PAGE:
The American Recovery and Reinvestment Act of 2009 may help in 2010 — especially in smart grid funding — but by mid-2009, almost two-thirds of those surveyed had seen no impact on their operations.
Table 1. Comparable performance of elements of the Rudden Utility Indexes based on the data used to prepare Figure 7. Source: B&V
The third factor that will slow capital investment is the lingering concern by utilities that regulators will not permit recovery of incremental capital costs through retail rates in the face of continuing bad — and in some regions, devastating — economic conditions. Merchants, on the other hand, will remain concerned about continued soft wholesale electricity markets driven by extremely low natural gas prices and lower capacity values attributable to slowly (albeit temporarily) improving reserve margins.
In 2010, these factors will likely constrain earnings and deprive utilities of a portion of the cash flows necessary to fund capital investments. Few CEOs will risk seeking favorable rate treatment for new plants while the economy remains stalled and unemployment high. Regulators and legislators who have not already done so might be well advised to implement policies to ameliorate the disincentives facing utilities, such as preconstruction prudence certification and allowance of construction work in progress in the rate base.
One of the most critical institutional and infrastructure challenges facing the U.S. power industry is transmission. The NERC "2009 Long-Term Reliability Assessment" says that transmission siting is the issue most likely to be the major challenge to long-term reliability. Without some near-term resolution, the nation will be unable to realize either the full potential of its vast renewable energy resources or the more secure grid deemed so essential to the nation’s well-being. Respondents to the Black & Veatch survey ranked transmission as the second-greatest barrier to the development of renewable energy resources, after low electricity market energy prices.
Two concerns rise to the top: siting and cost allocation. The industry is working with the Congress, FERC, and state regulators to perfect legislative language in the proposed Senate energy bill that addresses both areas. How much authority should FERC have over transmission siting? Should it (and can it legally) preempt state siting authority? What is the proper balance between state and federal regulation, and how is that institutionally achieved? Should Congress write specific language into the law regarding the allocation of transmission costs, potentially shackling FERC’s discretion, or should FERC retain its ability to establish rates on a case-specific basis?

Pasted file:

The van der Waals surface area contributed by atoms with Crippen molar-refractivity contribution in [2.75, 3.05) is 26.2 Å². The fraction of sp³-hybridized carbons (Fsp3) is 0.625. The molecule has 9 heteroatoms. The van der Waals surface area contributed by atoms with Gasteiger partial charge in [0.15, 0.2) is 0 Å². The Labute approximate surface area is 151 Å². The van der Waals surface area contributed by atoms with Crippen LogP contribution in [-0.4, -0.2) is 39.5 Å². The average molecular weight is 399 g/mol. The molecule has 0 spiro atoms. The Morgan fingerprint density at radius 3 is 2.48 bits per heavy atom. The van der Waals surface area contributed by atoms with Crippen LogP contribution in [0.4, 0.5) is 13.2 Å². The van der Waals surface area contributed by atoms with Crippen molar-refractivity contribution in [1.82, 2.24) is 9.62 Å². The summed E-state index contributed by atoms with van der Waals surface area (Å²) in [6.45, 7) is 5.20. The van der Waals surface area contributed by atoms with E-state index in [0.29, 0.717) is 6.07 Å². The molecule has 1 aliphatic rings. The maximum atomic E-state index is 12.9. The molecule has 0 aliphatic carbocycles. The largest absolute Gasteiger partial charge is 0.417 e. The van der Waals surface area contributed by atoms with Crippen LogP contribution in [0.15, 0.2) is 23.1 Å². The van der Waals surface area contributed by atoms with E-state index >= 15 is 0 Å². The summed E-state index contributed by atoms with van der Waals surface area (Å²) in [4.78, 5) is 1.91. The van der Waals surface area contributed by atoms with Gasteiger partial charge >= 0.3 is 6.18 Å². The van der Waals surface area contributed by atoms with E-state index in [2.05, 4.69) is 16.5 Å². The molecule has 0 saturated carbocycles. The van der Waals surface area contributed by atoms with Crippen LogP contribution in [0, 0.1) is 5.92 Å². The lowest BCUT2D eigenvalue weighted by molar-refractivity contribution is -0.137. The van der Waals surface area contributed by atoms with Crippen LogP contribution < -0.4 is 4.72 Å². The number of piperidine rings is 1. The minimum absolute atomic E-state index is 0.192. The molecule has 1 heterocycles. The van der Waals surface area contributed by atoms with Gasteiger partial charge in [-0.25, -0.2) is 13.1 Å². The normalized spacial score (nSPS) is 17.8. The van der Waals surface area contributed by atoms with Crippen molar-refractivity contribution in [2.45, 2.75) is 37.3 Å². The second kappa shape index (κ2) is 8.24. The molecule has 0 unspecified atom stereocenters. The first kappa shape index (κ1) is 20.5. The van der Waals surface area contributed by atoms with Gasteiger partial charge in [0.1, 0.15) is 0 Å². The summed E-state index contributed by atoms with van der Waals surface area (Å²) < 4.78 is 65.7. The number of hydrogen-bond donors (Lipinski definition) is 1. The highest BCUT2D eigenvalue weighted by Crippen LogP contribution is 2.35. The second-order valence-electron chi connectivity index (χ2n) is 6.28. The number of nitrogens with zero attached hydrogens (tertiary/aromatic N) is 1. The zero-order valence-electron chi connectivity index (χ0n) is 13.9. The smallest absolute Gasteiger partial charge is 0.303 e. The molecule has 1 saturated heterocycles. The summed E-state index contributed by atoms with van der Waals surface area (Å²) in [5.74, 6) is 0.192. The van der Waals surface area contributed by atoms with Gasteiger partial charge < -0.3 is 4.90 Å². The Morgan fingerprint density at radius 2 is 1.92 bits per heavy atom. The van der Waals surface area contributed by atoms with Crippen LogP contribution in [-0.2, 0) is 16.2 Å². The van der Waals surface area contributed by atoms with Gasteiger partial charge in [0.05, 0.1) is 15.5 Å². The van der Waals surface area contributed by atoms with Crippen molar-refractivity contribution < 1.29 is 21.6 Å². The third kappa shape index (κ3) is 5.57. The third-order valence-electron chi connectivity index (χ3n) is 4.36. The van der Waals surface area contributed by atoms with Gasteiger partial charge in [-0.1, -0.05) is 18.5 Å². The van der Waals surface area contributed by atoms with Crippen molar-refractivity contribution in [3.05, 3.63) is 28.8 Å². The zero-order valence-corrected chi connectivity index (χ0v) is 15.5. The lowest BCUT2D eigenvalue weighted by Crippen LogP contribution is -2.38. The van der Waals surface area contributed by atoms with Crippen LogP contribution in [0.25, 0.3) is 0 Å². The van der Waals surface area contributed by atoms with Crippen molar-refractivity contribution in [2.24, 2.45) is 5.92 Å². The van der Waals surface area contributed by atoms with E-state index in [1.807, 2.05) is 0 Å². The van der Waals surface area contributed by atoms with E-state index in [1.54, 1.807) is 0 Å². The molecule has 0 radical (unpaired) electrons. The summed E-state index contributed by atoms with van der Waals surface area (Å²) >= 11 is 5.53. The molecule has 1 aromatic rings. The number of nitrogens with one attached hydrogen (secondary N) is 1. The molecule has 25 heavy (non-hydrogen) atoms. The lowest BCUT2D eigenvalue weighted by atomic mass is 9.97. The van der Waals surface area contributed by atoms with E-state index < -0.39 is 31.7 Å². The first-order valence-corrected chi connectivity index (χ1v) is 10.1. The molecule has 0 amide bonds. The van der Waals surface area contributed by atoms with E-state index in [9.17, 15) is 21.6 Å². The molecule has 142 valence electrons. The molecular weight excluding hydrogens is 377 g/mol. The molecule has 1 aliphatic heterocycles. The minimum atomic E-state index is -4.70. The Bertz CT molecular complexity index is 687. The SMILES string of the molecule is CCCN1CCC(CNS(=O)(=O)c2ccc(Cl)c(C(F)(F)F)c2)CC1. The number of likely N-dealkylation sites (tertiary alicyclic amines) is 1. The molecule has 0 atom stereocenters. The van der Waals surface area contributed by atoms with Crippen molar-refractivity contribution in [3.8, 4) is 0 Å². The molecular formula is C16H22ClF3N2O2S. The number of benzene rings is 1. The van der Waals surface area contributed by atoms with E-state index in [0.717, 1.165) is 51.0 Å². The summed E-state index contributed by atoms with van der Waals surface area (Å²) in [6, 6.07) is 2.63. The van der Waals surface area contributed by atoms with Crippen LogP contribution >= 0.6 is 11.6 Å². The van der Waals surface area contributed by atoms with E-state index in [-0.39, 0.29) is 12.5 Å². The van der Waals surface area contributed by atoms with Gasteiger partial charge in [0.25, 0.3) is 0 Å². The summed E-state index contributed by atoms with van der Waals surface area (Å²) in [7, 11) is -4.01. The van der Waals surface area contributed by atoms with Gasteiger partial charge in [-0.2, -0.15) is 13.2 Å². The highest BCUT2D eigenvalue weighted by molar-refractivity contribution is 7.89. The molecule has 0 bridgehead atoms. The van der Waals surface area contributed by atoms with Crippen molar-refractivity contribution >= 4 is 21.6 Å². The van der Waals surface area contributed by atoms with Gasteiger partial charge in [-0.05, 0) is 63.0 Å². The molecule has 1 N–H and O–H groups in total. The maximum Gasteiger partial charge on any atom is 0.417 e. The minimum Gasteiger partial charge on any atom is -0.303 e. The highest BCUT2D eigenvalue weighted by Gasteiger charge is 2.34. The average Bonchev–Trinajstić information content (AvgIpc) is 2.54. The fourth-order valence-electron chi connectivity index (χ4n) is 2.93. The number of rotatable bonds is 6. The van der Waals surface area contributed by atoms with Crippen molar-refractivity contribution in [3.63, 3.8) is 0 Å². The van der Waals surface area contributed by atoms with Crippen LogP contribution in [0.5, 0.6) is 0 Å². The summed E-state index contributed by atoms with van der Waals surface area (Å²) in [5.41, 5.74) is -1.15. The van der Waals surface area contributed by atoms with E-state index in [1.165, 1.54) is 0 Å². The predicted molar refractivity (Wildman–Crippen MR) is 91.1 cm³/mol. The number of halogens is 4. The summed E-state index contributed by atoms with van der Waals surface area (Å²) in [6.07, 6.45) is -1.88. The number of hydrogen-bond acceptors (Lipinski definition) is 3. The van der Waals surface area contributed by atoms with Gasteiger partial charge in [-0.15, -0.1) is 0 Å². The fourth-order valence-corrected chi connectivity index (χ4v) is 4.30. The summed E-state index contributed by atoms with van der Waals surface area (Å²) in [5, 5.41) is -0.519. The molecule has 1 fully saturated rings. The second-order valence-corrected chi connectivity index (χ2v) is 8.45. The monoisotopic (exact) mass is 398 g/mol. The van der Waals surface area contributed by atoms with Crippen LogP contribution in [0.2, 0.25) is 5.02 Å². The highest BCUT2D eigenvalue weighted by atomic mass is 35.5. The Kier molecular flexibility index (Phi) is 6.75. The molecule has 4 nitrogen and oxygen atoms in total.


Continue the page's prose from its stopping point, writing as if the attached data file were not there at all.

A significant portion of the western transmission system resides on federal lands that are particularly well-suited for the development of wind, solar, and geothermal resources. Until recently, permitting on these lands needed to clear no fewer than nine federal departments before approval. In October 2009, a memorandum of understanding was signed by the nine departments that is intended to greatly expedite the siting process. This will be accomplished primarily through the designation of a lead agency for all federal authorizations, unified environmental documentation, and consolidated environmental reviews. The new procedures will unfold in 2010.
Enter the Dragon
China is vast. It is also an excellent laboratory for energy technology. With its centrally controlled, quasi – market economy, as well as its low-cost production infrastructure, it is emerging as a potential global market leader in solar cell manufacturing, wind equipment production, and carbon capture and sequestration technology. Penetrating the U.S. market is one of its trade objectives. For example, Duke Energy has announced deals (real and potential) with Chinese companies to develop solar photovoltaic (PV) projects in the U.S. as well as to explore the development of clean coal and carbon capture demonstration projects in China, where permits to accomplish such feats appear to be less daunting than in America.